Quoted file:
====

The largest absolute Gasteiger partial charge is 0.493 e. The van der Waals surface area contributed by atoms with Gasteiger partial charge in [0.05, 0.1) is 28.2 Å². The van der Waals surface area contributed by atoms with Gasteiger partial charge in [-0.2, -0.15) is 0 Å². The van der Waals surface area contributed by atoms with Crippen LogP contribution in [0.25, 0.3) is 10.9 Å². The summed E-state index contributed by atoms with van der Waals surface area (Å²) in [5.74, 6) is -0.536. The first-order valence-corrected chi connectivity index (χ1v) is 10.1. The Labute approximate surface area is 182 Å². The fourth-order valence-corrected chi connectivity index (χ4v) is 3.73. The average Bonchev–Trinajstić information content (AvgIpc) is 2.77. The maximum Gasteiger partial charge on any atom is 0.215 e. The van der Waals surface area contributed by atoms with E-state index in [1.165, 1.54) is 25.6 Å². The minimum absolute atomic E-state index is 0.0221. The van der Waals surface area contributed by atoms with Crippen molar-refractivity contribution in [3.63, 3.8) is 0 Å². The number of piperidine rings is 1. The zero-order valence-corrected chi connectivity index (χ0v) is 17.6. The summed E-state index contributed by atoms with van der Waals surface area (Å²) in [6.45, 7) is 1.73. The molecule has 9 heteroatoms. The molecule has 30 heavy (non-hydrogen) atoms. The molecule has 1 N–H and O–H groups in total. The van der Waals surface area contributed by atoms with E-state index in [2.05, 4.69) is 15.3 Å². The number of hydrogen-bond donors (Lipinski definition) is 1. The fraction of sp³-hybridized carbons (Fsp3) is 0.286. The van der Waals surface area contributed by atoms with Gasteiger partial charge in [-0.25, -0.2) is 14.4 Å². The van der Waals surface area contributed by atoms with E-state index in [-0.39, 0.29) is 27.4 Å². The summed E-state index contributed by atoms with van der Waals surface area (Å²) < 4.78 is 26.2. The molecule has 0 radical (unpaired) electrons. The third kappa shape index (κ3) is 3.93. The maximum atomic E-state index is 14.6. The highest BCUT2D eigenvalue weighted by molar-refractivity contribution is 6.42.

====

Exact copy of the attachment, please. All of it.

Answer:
The largest absolute Gasteiger partial charge is 0.493 e. The van der Waals surface area contributed by atoms with Gasteiger partial charge in [0.05, 0.1) is 28.2 Å². The van der Waals surface area contributed by atoms with Gasteiger partial charge in [-0.2, -0.15) is 0 Å². The van der Waals surface area contributed by atoms with Crippen LogP contribution in [0.25, 0.3) is 10.9 Å². The summed E-state index contributed by atoms with van der Waals surface area (Å²) in [5.74, 6) is -0.536. The first-order valence-corrected chi connectivity index (χ1v) is 10.1. The Labute approximate surface area is 182 Å². The fourth-order valence-corrected chi connectivity index (χ4v) is 3.73. The average Bonchev–Trinajstić information content (AvgIpc) is 2.77. The maximum Gasteiger partial charge on any atom is 0.215 e. The van der Waals surface area contributed by atoms with E-state index in [1.165, 1.54) is 25.6 Å². The minimum absolute atomic E-state index is 0.0221. The van der Waals surface area contributed by atoms with Crippen molar-refractivity contribution in [3.63, 3.8) is 0 Å². The number of piperidine rings is 1. The zero-order valence-corrected chi connectivity index (χ0v) is 17.6. The summed E-state index contributed by atoms with van der Waals surface area (Å²) in [6.45, 7) is 1.73. The molecule has 9 heteroatoms. The molecule has 30 heavy (non-hydrogen) atoms. The molecule has 1 N–H and O–H groups in total. The van der Waals surface area contributed by atoms with E-state index in [2.05, 4.69) is 15.3 Å². The number of hydrogen-bond donors (Lipinski definition) is 1. The fraction of sp³-hybridized carbons (Fsp3) is 0.286. The van der Waals surface area contributed by atoms with Gasteiger partial charge in [-0.25, -0.2) is 14.4 Å². The van der Waals surface area contributed by atoms with E-state index in [-0.39, 0.29) is 27.4 Å². The summed E-state index contributed by atoms with van der Waals surface area (Å²) < 4.78 is 26.2. The molecule has 0 radical (unpaired) electrons. The third kappa shape index (κ3) is 3.93. The maximum atomic E-state index is 14.6. The highest BCUT2D eigenvalue weighted by molar-refractivity contribution is 6.42.